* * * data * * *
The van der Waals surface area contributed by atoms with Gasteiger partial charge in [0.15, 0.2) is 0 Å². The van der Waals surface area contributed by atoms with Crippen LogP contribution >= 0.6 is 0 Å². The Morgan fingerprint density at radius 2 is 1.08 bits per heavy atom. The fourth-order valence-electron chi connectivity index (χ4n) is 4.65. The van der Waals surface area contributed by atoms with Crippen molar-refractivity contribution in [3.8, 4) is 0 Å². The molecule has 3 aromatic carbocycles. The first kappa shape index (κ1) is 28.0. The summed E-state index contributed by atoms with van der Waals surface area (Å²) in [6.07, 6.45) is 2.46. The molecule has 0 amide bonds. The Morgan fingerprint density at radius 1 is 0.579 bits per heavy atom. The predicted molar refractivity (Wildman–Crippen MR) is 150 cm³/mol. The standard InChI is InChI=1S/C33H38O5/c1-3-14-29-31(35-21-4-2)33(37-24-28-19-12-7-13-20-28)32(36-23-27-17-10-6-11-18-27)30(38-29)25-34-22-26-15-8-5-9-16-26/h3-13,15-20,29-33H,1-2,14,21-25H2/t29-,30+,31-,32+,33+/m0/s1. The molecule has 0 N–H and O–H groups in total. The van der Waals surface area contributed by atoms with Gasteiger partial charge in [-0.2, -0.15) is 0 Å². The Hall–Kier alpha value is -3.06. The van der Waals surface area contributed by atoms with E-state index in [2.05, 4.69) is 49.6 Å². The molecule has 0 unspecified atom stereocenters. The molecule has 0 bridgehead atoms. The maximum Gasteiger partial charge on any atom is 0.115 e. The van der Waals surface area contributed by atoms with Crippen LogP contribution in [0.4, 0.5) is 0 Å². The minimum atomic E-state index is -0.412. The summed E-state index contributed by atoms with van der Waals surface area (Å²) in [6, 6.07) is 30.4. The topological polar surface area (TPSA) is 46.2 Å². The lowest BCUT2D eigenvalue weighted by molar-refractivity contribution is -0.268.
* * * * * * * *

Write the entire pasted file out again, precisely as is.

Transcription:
The van der Waals surface area contributed by atoms with Gasteiger partial charge in [0.15, 0.2) is 0 Å². The van der Waals surface area contributed by atoms with Crippen LogP contribution >= 0.6 is 0 Å². The Morgan fingerprint density at radius 2 is 1.08 bits per heavy atom. The fourth-order valence-electron chi connectivity index (χ4n) is 4.65. The van der Waals surface area contributed by atoms with Crippen molar-refractivity contribution in [3.8, 4) is 0 Å². The molecule has 3 aromatic carbocycles. The first kappa shape index (κ1) is 28.0. The summed E-state index contributed by atoms with van der Waals surface area (Å²) in [6.07, 6.45) is 2.46. The molecule has 0 amide bonds. The Morgan fingerprint density at radius 1 is 0.579 bits per heavy atom. The predicted molar refractivity (Wildman–Crippen MR) is 150 cm³/mol. The standard InChI is InChI=1S/C33H38O5/c1-3-14-29-31(35-21-4-2)33(37-24-28-19-12-7-13-20-28)32(36-23-27-17-10-6-11-18-27)30(38-29)25-34-22-26-15-8-5-9-16-26/h3-13,15-20,29-33H,1-2,14,21-25H2/t29-,30+,31-,32+,33+/m0/s1. The molecule has 0 N–H and O–H groups in total. The van der Waals surface area contributed by atoms with Gasteiger partial charge in [-0.2, -0.15) is 0 Å². The Hall–Kier alpha value is -3.06. The van der Waals surface area contributed by atoms with E-state index in [2.05, 4.69) is 49.6 Å². The molecule has 0 unspecified atom stereocenters. The molecule has 0 bridgehead atoms. The maximum Gasteiger partial charge on any atom is 0.115 e. The van der Waals surface area contributed by atoms with Crippen LogP contribution in [0.4, 0.5) is 0 Å². The minimum atomic E-state index is -0.412. The summed E-state index contributed by atoms with van der Waals surface area (Å²) in [6, 6.07) is 30.4. The topological polar surface area (TPSA) is 46.2 Å². The lowest BCUT2D eigenvalue weighted by molar-refractivity contribution is -0.268.